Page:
Utopian Socialism, Marx and the Industrial Revolution

Carrol Cox cbcox at ilstu.edu
Fri Mar 15 21:19:35 MST 2002



Mark Lause wrote:
>
> [clip]
> The problem is that equating "scientific" with Marxist implies an
> equation between "utopian" and preMarxist.  The latter not only included
> Fourier talking about the oceans turning to something like lemonade but
> self described "workingmen's parties" with leaders like Thomas Skidmore
> talking about class warfare and expropriation.  The former ("Marxism")
> includes Bernstein, Kautsky, Stalin, Mao, etc. as well as anyone we might
> find more principled.

We're running into a problem here that sometimes (it seems to me) gets
magnified on maillists (and is one of the reasons that despite the time
I've spent on them I'm still skeptical as to their political use): a
tendency to follow in practice a somewhat vulgarized version of the
Chinese sloganizing of dialectics: "One divides into two."
(Incidentally, it's not a bad start on dialectics, but that is for
another occasion perhaps.) That is, there seems to be a drive on
maillists (and I include most emphatically the marxism list) to divide
everyone up into two camps, and seeing all members of each camp as
identical to each other. If A, B, C, & D all believe X, then it is
assumed that (1) anyone who believes X agrees with A, B, C, & D on every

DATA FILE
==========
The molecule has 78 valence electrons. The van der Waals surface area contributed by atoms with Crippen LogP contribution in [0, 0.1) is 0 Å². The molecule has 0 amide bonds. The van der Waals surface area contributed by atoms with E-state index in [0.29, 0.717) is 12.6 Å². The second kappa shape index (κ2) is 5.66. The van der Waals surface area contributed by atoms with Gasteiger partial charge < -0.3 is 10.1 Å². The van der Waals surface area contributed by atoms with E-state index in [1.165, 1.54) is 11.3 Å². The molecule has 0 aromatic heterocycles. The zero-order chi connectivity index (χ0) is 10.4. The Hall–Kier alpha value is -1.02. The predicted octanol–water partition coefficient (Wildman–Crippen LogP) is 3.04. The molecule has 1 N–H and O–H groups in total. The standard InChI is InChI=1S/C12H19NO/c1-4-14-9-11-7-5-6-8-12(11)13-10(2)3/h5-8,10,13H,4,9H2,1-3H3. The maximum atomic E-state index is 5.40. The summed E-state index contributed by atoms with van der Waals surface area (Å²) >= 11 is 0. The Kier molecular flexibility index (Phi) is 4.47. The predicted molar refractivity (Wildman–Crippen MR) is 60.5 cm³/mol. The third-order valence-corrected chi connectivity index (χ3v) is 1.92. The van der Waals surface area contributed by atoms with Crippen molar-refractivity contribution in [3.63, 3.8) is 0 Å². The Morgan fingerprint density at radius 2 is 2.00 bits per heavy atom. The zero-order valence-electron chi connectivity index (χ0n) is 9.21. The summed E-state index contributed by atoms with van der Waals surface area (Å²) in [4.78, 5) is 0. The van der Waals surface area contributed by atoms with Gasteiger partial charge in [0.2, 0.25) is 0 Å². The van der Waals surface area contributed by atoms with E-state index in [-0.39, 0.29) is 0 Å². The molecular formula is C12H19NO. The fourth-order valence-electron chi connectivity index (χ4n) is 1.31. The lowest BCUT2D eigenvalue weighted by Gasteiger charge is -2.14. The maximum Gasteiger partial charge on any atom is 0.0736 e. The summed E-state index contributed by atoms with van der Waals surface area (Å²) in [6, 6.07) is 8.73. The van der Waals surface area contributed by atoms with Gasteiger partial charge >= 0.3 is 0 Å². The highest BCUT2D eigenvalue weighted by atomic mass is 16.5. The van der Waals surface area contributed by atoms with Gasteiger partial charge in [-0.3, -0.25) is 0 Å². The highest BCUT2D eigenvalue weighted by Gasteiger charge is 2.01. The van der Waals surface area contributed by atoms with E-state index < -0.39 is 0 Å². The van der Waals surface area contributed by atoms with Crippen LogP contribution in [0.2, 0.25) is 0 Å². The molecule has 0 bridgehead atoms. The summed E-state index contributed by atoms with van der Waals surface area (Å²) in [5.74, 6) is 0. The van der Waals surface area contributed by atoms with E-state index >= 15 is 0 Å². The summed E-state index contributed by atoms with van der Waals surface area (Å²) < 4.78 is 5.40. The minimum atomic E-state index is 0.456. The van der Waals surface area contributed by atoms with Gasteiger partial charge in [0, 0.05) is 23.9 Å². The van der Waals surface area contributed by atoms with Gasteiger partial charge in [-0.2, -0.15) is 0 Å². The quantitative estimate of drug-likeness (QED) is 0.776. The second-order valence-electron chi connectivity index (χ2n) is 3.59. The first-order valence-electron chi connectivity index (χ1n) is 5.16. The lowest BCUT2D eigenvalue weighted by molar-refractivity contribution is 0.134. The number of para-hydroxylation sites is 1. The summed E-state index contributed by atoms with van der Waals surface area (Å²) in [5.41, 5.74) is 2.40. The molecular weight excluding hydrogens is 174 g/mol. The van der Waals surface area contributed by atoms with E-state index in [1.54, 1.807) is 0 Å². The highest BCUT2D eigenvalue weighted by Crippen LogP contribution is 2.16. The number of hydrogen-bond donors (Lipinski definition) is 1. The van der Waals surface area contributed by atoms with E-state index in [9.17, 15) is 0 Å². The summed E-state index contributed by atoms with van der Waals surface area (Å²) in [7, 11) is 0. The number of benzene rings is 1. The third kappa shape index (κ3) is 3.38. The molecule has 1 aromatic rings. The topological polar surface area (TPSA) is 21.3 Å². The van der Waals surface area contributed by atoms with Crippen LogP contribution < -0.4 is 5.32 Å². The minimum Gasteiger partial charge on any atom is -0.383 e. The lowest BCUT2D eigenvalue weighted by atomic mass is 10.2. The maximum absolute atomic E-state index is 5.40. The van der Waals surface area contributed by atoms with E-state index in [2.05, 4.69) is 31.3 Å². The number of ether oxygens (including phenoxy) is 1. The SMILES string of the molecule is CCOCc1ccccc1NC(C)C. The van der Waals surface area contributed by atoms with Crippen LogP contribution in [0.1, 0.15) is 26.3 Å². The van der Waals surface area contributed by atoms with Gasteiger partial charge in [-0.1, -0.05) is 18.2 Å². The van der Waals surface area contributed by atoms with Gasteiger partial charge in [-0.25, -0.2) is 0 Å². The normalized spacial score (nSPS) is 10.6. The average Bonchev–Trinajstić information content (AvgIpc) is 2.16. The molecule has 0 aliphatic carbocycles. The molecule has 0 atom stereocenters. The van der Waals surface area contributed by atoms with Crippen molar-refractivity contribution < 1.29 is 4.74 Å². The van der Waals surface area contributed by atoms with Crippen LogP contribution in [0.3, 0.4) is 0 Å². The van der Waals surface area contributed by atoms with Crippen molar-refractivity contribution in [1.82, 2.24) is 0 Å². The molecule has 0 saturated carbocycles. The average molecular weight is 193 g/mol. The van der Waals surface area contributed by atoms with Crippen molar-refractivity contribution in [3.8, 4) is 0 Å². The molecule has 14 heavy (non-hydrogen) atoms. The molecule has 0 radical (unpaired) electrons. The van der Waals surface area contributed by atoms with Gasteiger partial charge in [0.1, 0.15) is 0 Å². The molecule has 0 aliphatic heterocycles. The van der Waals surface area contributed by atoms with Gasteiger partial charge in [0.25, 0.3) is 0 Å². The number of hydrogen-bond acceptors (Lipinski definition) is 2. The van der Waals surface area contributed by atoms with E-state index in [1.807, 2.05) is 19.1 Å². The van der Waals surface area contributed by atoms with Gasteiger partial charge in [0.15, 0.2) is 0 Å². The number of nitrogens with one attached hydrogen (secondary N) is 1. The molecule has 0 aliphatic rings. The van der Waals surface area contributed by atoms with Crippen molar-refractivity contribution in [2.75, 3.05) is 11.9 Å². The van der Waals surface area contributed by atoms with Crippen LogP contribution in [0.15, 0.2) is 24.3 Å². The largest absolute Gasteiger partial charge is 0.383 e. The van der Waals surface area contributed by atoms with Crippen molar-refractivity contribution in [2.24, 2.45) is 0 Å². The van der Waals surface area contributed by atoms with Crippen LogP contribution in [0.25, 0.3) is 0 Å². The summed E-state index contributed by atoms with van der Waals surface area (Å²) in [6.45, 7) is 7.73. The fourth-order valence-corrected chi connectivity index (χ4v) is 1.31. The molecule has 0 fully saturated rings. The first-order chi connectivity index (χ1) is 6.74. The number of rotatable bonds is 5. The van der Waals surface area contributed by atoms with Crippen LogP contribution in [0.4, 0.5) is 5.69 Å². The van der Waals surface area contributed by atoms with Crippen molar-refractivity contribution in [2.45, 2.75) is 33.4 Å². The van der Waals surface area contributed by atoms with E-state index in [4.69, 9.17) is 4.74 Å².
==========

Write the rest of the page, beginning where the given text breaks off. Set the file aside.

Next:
other issue also and (2) that A, B, C, and D are defined by their belief
in X, so that anyone who disagrees with X must condemn everything that
A, B, C, and D stand for.

For this kind of two-line struggle (as the Chinese called it and as the
"New Communist" movements of the '70s aped it) can  work -- but the
conditions for it to work are both extremely complex _and_ demand a good
deal of what may be called principled sloppiness. You have to stack your
contradictions in the right order (that's the complicated part) AND you
have to resolutely ignore, except in very tactful ways, contradictions
which are not yet "ripened," which are not, that is, directly relevant
to IMMEDIATE central concerns, no matter _HOW_ immensely relevant,
eventually, the "ignored" contradictions might be.

But maillists have an vicious tendency to push to the front just those
contradictions which ought to be kept in the back of the mind and only
discussed among those who are in pretty complete agreement.
(Incidentally, Hunterbear seems pretty good at this. He clearly has very
strong convictins, but he also doesn't let differences over _many_ of
those convictions separate him from those with whom he shares unity on
other issues.) Differences that, in a party engaged in political
practice, could simmer for years or decades before they caused
antagonism have people at each other's throats in weeks it seems like on
maillists.

Unless we can somehow resolve this tendency in maillists they will
constitute an ever growing barrier to forming a new revolutionary party
in the U.S.

  I don't know how to avoid this latter problem
> unless we assume that there is a "real" Marxism that involves only a tiny
> portion of those who call themselves Marxism.

That assumption of course is utterly unacceptable. To assume it is to
mistake Marx for Plato, Marxism for (what its enemies accuse it of
being) just another religion.

>
> As indicated, I'm not optimistic about persuading people of this by
> email, but merely registering my protest against categories that obscure
> and mislead as much as they might clarify.

Difficult, isn't it.

Carrol

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